Although the Martyrdom compositionally reflects the structure of the St. Roch Distributing His Inheritance to the Poor in showing a large foreground scene with another small one set in architecture further back in an upper corner, in terms of their drama, these two drawings do not appear to have been done at the same time.  The emotional fervor of the former is more like that of the later Madonna della Misericordia.  But the excitement of the Martyrdom and the complexity of the poses and interrelationships of its figures are closer to those of Rosso’s Enlightenment of Francis I in the gallery at Fontainebleau (Fig.P.22, VII S a), designed probably in 1535 or 1536, a composition that also has a large foreground scene and a smaller one with an architectural setting in the background.  The intensity of the drama of the drawing comes even closer to that of the Scene of Sacrifice in the gallery, designed, it would seem, between August and November 1536 (Fig.P.22, VII N a).  There is, however, a quality of resolution in the composition and drama of the Martyrdom, a resolution of the conflict between physical activity and highly charged feeling that is seen in the Scene of Sacrifice, suggesting that the drawing was done after, if not too long after, that fresco in the gallery.  For this reason it is possible that the drawing was done around 1537.2  It appears somewhat less clarified in its style and emotional focus than Rosso’s Pietà in the Louvre (Fig.P.23a) of around 1538, or than those works by him that can be assigned to the last period of his activity in the years 1538-1540.

The subject of the drawing is narrated in The Golden Legend in the account of St. Sebastian (see Chapter IX).

COPY, DRAWING: Frankfurt am Main, Städel Museum, Department of Prints and Drawings, inv. no. Z425, attributed to Daniele da Volterra (Fig.D.70 Copy, Frankfurt).  Red chalk, with red brushwork (probably dissolved red chalk), 23.2 x 19.7.  PROVENANCE: Acquired in 1847 as “Daniele da Volterra” from the Verstolk van Soelen sale, Amsterdam.  A note on the mount gives John Gere’s opinion that the drawing is not by Daniele da Volterra.  A probably earlier note states: “S. Marcello al Corso?”  The drawing was brought to my attention by David Franklin.  I wish to thank Dr. Martin Sonnabend, Head of Prints and Drawings before 1750 at the Städel Museum, for information on this drawing.  Dr. Sonnabend added that the technique of the drawing may be a clue that identifies the draughtsman, who cannot be excluded as a northern artist but this may not necessarily be the case.  LITERATURE: Franklin, 1988, 326, under no. 98.  Siever, 2000, adds to Franklin’s opinion that the copy is by “a seventeenth century northern artist” the information that it has French inscriptions on the verso.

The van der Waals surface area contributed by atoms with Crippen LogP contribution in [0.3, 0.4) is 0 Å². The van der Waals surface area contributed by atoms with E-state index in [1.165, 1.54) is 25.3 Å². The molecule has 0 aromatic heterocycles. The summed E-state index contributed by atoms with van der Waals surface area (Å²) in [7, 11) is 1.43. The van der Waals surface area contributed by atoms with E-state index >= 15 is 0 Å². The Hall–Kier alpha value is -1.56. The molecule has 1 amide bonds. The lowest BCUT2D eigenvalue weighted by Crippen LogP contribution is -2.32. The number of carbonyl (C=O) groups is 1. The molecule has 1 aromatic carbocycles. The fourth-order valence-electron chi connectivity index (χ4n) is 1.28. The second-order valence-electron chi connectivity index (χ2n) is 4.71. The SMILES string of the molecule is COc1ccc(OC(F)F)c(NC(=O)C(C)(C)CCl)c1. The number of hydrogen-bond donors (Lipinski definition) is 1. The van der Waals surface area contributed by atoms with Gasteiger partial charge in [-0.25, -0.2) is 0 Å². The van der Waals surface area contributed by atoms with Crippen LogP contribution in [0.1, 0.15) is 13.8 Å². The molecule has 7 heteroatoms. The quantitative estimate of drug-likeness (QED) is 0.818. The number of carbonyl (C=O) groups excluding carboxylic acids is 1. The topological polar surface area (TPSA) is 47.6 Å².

1 On the relation of the Cardinal and Saint-Médard and the remission of payments for the abbey in 1537, see Cédric Michon, “Les Richesses de la Faveur à la Renaissance: Jean de Lorraine (1498-1550) et François Ier,” Revue d’histoire moderne et contemporaine, no. 50-3, 2003/3, p. 46.

2 Siever, 2000, 38, points out that the inscriptions in French on the verso of Rosso’s drawing and on the copy in Frankfurt further indicate that Rosso’s work was done in France.   But Dr. Sonnabend wrote me that there are definitely no inscriptions on the verso of the drawing seen with light through the sheet.